Saturday, July 31, 2010
I got $100 on each Nigerian girl trafficked to Egypt – Alfa
Alhaji Abdul Kabir Abdulsalaam comes across as a pious, soft spoken gentleman. His mien is calm and composed. But it is said that not all that glitter is gold, hence he is suspected to have engaged in human trafficking between Nigeria and Egypt. He is under arrest and in the custody the National Agency for Prohibition of Trafficking in Persons and other Related Offences.
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Abdulsalaam a 37-year-old father of two had moved to Egypt four years ago to study Islamic Studies, but he ended up reading Psychology for reasons he would not disclose. ‘‘I am a 300 level Psychology student of the Al-azhar University, Cairo,‘‘ he said. Unable to further his interest in Islam academically, Abdulsalaam became an alfa, the Christian equivalent of a pastor. As it is to be expected with such a position, Abdulsalaam enjoyed a lot of favour within the Nigerian Muslim community in Egypt. Gifts and favours flowed to the Islamic cleric freely.
‘‘My position is such that a lot of people trust me. There are so many Nigerians who live in Egypt. They come to me in confidence and ask that I help them to get Nigerian girls into Egypt to serve as house helps,‘‘ said Abdulsalaam as he tried to exonerate himself from his alleged role as the leader of a human trafficking syndicate based in Egypt. ”‘I was only trying to help people. I barely make anything out of it. For bringing these girls over, I am only paid 100 dollars by those who requested for them. If I have to accommodate them while they are in Egypt, which I sometimes do, I am paid 400 dollars. But if I have to call job agencies myself to get jobs for them, the agencies pay me no money.‘‘ Abdulsalaam insisted that the girls so trafficked enjoyed kind treatment and favourable work conditions. ‘‘There are only two types of jobs they can do-babysitting and housecleaning. They don‘t combine both jobs and they work for 26 days with four days off as holidays, which they spend with their Nigerian guardians,‘‘ he said.
Head of NAPTIP, Lagos Zonal Office, Mr. Godwin Morka said victims were exploited and subjected to slavery. ‘‘These girls earned 350 dollars, out of which they had to pay 300 dollars to make up their debts to their Nigerian madams. To make up a debt of 4,800 dollars, one would have to work for nearly 18 months,‘‘ he said. Morka also noted that victims were immediately shipped to the various Egyptian families who needed them once they arrived. ”These girls work round the clock with little or no food. They are also not restricted to any one chore. Most of them combine both babysitting and cleaning. It was this inhuman treatment that forced one of his latest victims to cut short her stay in Egypt to return to Nigeria,‘‘ he added.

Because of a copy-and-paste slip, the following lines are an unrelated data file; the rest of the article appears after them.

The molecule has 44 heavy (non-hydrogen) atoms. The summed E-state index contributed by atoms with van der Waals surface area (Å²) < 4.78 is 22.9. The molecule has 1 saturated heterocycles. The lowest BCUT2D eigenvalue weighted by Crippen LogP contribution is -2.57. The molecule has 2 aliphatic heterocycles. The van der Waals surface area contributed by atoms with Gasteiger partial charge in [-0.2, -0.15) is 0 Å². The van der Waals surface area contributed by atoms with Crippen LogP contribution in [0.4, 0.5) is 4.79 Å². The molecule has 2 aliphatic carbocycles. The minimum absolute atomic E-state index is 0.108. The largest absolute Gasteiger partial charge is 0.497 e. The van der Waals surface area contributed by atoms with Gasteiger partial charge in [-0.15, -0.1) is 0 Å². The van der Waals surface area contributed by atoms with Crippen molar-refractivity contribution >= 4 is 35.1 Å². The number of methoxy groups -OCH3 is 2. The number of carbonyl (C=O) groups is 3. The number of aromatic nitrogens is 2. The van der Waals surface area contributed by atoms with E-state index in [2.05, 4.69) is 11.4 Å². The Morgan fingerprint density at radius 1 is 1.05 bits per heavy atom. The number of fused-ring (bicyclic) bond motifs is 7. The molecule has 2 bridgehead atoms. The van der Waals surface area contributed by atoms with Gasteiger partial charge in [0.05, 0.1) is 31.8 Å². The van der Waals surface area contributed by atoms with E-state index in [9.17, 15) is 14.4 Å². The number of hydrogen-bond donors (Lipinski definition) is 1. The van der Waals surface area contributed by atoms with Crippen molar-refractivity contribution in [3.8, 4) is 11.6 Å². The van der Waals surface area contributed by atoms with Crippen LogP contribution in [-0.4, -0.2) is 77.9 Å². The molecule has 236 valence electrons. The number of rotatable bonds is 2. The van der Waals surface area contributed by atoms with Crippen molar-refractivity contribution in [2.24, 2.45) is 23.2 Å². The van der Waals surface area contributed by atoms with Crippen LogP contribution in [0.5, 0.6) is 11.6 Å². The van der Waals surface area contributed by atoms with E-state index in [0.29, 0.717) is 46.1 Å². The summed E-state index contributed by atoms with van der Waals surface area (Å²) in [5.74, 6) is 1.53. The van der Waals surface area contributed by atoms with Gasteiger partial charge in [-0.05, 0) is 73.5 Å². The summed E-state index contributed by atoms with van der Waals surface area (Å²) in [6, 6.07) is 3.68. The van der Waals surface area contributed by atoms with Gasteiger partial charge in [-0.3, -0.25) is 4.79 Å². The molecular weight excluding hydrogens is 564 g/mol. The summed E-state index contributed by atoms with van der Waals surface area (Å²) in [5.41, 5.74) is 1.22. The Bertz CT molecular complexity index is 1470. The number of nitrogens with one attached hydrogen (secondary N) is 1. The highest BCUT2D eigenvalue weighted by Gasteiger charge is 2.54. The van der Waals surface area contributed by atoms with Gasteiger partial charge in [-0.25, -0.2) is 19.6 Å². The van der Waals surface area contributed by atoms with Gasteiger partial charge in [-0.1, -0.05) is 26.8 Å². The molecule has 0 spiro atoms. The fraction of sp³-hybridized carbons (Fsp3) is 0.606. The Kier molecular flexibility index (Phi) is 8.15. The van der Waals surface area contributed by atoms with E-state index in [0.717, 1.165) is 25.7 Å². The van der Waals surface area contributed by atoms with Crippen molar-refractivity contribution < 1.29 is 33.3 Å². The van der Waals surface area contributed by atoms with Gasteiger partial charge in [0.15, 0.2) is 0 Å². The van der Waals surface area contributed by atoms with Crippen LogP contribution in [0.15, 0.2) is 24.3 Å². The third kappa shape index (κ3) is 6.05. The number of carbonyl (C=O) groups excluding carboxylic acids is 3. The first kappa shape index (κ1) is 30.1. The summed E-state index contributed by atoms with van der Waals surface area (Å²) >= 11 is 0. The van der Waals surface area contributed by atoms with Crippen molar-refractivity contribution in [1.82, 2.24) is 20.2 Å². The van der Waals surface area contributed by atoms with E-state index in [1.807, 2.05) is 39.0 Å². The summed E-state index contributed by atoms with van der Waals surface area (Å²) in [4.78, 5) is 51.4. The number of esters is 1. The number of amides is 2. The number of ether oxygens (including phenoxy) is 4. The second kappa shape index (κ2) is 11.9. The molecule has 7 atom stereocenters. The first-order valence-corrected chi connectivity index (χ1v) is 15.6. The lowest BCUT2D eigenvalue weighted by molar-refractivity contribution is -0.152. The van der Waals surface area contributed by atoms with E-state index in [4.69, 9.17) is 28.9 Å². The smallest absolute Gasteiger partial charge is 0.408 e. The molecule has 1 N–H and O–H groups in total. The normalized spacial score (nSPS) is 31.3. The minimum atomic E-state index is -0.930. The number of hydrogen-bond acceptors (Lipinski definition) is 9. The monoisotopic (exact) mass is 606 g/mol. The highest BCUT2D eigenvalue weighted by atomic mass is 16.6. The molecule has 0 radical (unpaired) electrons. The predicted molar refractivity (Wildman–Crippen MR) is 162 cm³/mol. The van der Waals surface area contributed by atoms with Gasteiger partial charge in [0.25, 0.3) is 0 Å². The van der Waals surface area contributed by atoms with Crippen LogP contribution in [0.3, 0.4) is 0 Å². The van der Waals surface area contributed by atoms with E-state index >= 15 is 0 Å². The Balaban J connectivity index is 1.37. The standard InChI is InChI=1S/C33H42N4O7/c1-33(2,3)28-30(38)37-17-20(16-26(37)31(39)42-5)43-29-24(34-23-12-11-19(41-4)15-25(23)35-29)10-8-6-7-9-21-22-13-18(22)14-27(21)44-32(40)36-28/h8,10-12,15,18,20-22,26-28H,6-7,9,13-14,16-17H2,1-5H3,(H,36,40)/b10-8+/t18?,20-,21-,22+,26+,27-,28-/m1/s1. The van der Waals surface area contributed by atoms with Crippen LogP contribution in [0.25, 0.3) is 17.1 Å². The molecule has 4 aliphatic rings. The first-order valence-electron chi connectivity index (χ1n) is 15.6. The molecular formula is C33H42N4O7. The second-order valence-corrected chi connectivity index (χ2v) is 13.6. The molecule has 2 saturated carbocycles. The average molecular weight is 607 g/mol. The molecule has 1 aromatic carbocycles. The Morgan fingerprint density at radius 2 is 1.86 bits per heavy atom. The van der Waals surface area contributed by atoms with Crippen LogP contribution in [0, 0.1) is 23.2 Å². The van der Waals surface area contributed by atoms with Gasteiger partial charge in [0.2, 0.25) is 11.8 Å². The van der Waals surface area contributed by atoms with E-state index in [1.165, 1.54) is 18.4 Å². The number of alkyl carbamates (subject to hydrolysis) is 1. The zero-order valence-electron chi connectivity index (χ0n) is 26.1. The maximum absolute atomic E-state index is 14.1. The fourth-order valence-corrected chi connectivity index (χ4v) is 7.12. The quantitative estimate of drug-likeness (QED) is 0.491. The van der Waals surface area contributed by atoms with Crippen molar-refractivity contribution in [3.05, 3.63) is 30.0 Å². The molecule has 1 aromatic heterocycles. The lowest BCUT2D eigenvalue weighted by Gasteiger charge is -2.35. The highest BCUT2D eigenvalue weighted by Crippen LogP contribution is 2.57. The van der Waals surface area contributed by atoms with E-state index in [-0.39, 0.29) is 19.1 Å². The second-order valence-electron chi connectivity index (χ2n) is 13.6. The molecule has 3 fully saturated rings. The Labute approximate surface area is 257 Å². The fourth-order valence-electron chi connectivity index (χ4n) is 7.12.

But Abdulsalaam denied collecting payments from the girls, saying that the affected girls only made payments to the Nigerian women who requested them. ‘‘If a girl comes from Nigeria unaccompanied, then she would have to pay 4,000 dollars to her madam. That is to offset the cost of bringing her over. If she is accompanied by an agent, she has to pay 4,800 dollars.‘‘
Mr. Godwin Morka said Abdulsalaam worked in tandem with Tajuden Akorede, an agent based in Nigeria, whose job was to arrange the travel arrangements of each girl. ‘‘Tajudeen also has two female accomplices who are presently on bail. Even after being paid by Abdulsalaam to arrange the necessary documents for travelling, Tajudeen would insist that each victim raised her own travelling expenses.‘‘ Morka said.
Akorede, a middle aged father of four, said he had known Abdulsalaam for two years. ‘‘I met him in Egypt in 2008 and since then, we have been working together. Formerly, I worked as a commercial bus driver in Lagos, but I had to stop because I kept having bouts of asthma.‘‘ Although he admitted collecting double payments for victims‘ travel documents, he blamed the practice on his ill health. ‘‘My health is not very good, so I don‘t always go to the embassy myself to sort things out. I have to use other agents there who have to be paid.‘‘
Abdulsalaam was arrested at Oregun, Lagos where Omotola, a girl he had trafficked to Egypt was to meet him with a microwave oven and an additional 250 dollars to claim her seized passport from him. Although resident in Egypt, Abdulsalaam was in Nigeria for business, possibly to recruit more girls for trafficking.
‘‘Omotola was intercepted at MMAII by SSS agents when she flew into the country under a ticket bearing a false identity. The name on her ticket was Hope and the SSS agents had previously arrested one Hope who they suspected was being trafficked to Egypt. ”We had to let her go for want of evidence. So, when another face showed up again bearing Hope, the SSS detained Omotola and contacted us,‘‘ Morka explained.
‘‘Normally, each victim would travel with already purchased return ticket. As it were, Omotola‘s ticket had expired and to save costs, Abdulsalaam declared her passport missing, and an emergency travel certificate was arranged for her to travel out of Egypt.‘‘
Hope, who had formerly been in NAPTIP custody, had only recently travelled back to Egypt. ‘‘If she had used Hope‘s ticket together with her passport, the fraud would have been easily discovered. That was why an Emergency Travel Certificate was quickly arranged for Omotola,‘‘ Morka said.
Posted by Linda Ikeji at 8:59 AM